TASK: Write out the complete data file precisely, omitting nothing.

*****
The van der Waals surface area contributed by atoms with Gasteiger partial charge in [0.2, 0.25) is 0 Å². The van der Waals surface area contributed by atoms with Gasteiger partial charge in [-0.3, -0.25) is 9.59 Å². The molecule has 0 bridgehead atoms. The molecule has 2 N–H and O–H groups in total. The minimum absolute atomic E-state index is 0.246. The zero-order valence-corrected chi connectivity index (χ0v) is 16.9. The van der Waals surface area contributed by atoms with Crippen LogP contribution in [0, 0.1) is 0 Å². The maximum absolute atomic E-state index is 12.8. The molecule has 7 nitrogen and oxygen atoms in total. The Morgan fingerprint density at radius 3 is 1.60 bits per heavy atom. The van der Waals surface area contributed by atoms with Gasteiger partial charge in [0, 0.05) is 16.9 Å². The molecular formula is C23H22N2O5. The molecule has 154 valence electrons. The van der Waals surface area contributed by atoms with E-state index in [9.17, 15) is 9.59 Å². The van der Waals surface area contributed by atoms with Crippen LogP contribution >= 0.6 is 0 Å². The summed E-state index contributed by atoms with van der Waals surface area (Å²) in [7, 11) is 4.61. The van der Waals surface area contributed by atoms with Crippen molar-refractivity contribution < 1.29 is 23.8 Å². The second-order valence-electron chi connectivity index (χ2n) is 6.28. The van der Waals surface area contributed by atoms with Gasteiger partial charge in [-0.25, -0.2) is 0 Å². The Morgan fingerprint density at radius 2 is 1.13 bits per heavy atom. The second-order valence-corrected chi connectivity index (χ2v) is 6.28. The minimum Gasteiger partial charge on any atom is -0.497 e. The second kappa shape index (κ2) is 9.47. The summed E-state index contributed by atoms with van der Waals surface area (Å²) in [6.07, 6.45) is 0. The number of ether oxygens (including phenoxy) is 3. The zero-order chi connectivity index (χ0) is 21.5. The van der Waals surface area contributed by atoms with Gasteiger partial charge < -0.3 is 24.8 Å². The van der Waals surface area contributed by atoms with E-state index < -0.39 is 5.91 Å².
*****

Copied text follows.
The van der Waals surface area contributed by atoms with Gasteiger partial charge in [0.2, 0.25) is 0 Å². The van der Waals surface area contributed by atoms with Gasteiger partial charge in [-0.3, -0.25) is 9.59 Å². The molecule has 0 bridgehead atoms. The molecule has 2 N–H and O–H groups in total. The minimum absolute atomic E-state index is 0.246. The zero-order valence-corrected chi connectivity index (χ0v) is 16.9. The van der Waals surface area contributed by atoms with Crippen LogP contribution in [0, 0.1) is 0 Å². The maximum absolute atomic E-state index is 12.8. The molecule has 7 nitrogen and oxygen atoms in total. The Morgan fingerprint density at radius 3 is 1.60 bits per heavy atom. The van der Waals surface area contributed by atoms with Gasteiger partial charge in [0, 0.05) is 16.9 Å². The molecular formula is C23H22N2O5. The molecule has 154 valence electrons. The van der Waals surface area contributed by atoms with E-state index in [9.17, 15) is 9.59 Å². The van der Waals surface area contributed by atoms with Crippen LogP contribution >= 0.6 is 0 Å². The summed E-state index contributed by atoms with van der Waals surface area (Å²) in [7, 11) is 4.61. The van der Waals surface area contributed by atoms with Crippen molar-refractivity contribution < 1.29 is 23.8 Å². The second-order valence-electron chi connectivity index (χ2n) is 6.28. The van der Waals surface area contributed by atoms with Gasteiger partial charge in [-0.25, -0.2) is 0 Å². The Morgan fingerprint density at radius 2 is 1.13 bits per heavy atom. The second-order valence-corrected chi connectivity index (χ2v) is 6.28. The minimum Gasteiger partial charge on any atom is -0.497 e. The second kappa shape index (κ2) is 9.47. The summed E-state index contributed by atoms with van der Waals surface area (Å²) in [6.07, 6.45) is 0. The number of ether oxygens (including phenoxy) is 3. The zero-order chi connectivity index (χ0) is 21.5. The van der Waals surface area contributed by atoms with Gasteiger partial charge < -0.3 is 24.8 Å². The van der Waals surface area contributed by atoms with E-state index < -0.39 is 5.91 Å².